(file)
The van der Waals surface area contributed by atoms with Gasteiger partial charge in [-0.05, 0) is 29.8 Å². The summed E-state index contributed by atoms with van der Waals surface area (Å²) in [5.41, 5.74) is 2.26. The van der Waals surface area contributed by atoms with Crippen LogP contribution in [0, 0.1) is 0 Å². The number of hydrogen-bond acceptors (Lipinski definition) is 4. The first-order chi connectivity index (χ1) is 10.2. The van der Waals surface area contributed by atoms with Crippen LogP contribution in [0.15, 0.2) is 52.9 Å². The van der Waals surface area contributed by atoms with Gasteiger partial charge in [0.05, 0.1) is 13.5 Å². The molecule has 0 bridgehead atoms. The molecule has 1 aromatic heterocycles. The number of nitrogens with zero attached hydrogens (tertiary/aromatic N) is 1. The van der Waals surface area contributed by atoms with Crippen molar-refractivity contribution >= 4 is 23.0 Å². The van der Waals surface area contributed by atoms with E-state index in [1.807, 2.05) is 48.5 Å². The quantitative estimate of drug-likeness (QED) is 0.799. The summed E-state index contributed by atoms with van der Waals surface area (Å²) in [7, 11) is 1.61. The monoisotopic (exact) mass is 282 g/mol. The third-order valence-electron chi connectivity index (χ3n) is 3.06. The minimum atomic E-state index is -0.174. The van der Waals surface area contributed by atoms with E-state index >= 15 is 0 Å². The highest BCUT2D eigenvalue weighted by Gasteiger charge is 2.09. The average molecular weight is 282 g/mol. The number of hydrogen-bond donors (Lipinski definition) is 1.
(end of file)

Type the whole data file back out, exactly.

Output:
The van der Waals surface area contributed by atoms with Gasteiger partial charge in [-0.05, 0) is 29.8 Å². The summed E-state index contributed by atoms with van der Waals surface area (Å²) in [5.41, 5.74) is 2.26. The van der Waals surface area contributed by atoms with Crippen LogP contribution in [0, 0.1) is 0 Å². The number of hydrogen-bond acceptors (Lipinski definition) is 4. The first-order chi connectivity index (χ1) is 10.2. The van der Waals surface area contributed by atoms with Crippen LogP contribution in [0.15, 0.2) is 52.9 Å². The van der Waals surface area contributed by atoms with Gasteiger partial charge in [0.05, 0.1) is 13.5 Å². The molecule has 0 bridgehead atoms. The molecule has 1 aromatic heterocycles. The number of nitrogens with zero attached hydrogens (tertiary/aromatic N) is 1. The van der Waals surface area contributed by atoms with Crippen molar-refractivity contribution >= 4 is 23.0 Å². The van der Waals surface area contributed by atoms with E-state index in [1.807, 2.05) is 48.5 Å². The quantitative estimate of drug-likeness (QED) is 0.799. The summed E-state index contributed by atoms with van der Waals surface area (Å²) in [7, 11) is 1.61. The monoisotopic (exact) mass is 282 g/mol. The third-order valence-electron chi connectivity index (χ3n) is 3.06. The minimum atomic E-state index is -0.174. The van der Waals surface area contributed by atoms with E-state index >= 15 is 0 Å². The highest BCUT2D eigenvalue weighted by Gasteiger charge is 2.09. The average molecular weight is 282 g/mol. The number of hydrogen-bond donors (Lipinski definition) is 1.